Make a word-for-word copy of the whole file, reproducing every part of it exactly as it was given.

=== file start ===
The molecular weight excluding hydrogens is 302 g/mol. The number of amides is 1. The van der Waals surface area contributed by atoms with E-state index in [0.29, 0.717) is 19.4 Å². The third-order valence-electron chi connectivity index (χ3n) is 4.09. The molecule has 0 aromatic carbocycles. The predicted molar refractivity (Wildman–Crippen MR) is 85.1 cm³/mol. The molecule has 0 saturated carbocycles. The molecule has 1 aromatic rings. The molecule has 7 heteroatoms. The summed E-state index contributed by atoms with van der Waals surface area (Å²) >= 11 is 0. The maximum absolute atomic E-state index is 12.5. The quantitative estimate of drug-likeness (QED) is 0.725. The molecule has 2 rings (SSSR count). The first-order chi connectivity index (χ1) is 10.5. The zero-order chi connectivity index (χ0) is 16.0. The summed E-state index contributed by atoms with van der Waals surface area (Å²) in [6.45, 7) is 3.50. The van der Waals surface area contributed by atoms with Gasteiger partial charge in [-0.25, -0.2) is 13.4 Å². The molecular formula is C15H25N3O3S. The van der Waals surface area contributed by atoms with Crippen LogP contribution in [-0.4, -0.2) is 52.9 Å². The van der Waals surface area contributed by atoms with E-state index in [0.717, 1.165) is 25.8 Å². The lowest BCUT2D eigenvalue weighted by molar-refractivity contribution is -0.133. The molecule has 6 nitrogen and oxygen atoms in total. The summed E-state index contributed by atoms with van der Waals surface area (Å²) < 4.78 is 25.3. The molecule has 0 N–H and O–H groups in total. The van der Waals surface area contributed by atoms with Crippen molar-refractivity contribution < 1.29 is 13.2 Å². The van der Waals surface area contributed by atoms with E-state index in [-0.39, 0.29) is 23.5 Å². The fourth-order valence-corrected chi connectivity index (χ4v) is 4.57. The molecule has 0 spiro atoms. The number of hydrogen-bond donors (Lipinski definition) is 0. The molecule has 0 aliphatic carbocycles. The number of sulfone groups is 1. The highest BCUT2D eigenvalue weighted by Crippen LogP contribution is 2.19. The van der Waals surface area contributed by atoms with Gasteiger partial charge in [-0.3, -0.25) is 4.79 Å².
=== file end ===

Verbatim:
The molecular weight excluding hydrogens is 302 g/mol. The number of amides is 1. The van der Waals surface area contributed by atoms with E-state index in [0.29, 0.717) is 19.4 Å². The third-order valence-electron chi connectivity index (χ3n) is 4.09. The molecule has 0 aromatic carbocycles. The predicted molar refractivity (Wildman–Crippen MR) is 85.1 cm³/mol. The molecule has 0 saturated carbocycles. The molecule has 1 aromatic rings. The molecule has 7 heteroatoms. The summed E-state index contributed by atoms with van der Waals surface area (Å²) >= 11 is 0. The maximum absolute atomic E-state index is 12.5. The quantitative estimate of drug-likeness (QED) is 0.725. The molecule has 2 rings (SSSR count). The first-order chi connectivity index (χ1) is 10.5. The zero-order chi connectivity index (χ0) is 16.0. The summed E-state index contributed by atoms with van der Waals surface area (Å²) in [6.45, 7) is 3.50. The van der Waals surface area contributed by atoms with Gasteiger partial charge in [-0.25, -0.2) is 13.4 Å². The molecular formula is C15H25N3O3S. The van der Waals surface area contributed by atoms with Crippen LogP contribution in [-0.4, -0.2) is 52.9 Å². The van der Waals surface area contributed by atoms with E-state index in [0.717, 1.165) is 25.8 Å². The lowest BCUT2D eigenvalue weighted by molar-refractivity contribution is -0.133. The molecule has 6 nitrogen and oxygen atoms in total. The summed E-state index contributed by atoms with van der Waals surface area (Å²) < 4.78 is 25.3. The molecule has 0 N–H and O–H groups in total. The van der Waals surface area contributed by atoms with Crippen molar-refractivity contribution < 1.29 is 13.2 Å². The van der Waals surface area contributed by atoms with E-state index in [-0.39, 0.29) is 23.5 Å². The fourth-order valence-corrected chi connectivity index (χ4v) is 4.57. The molecule has 0 spiro atoms. The number of hydrogen-bond donors (Lipinski definition) is 0. The molecule has 0 aliphatic carbocycles. The number of sulfone groups is 1. The highest BCUT2D eigenvalue weighted by Crippen LogP contribution is 2.19. The van der Waals surface area contributed by atoms with Gasteiger partial charge in [-0.3, -0.25) is 4.79 Å².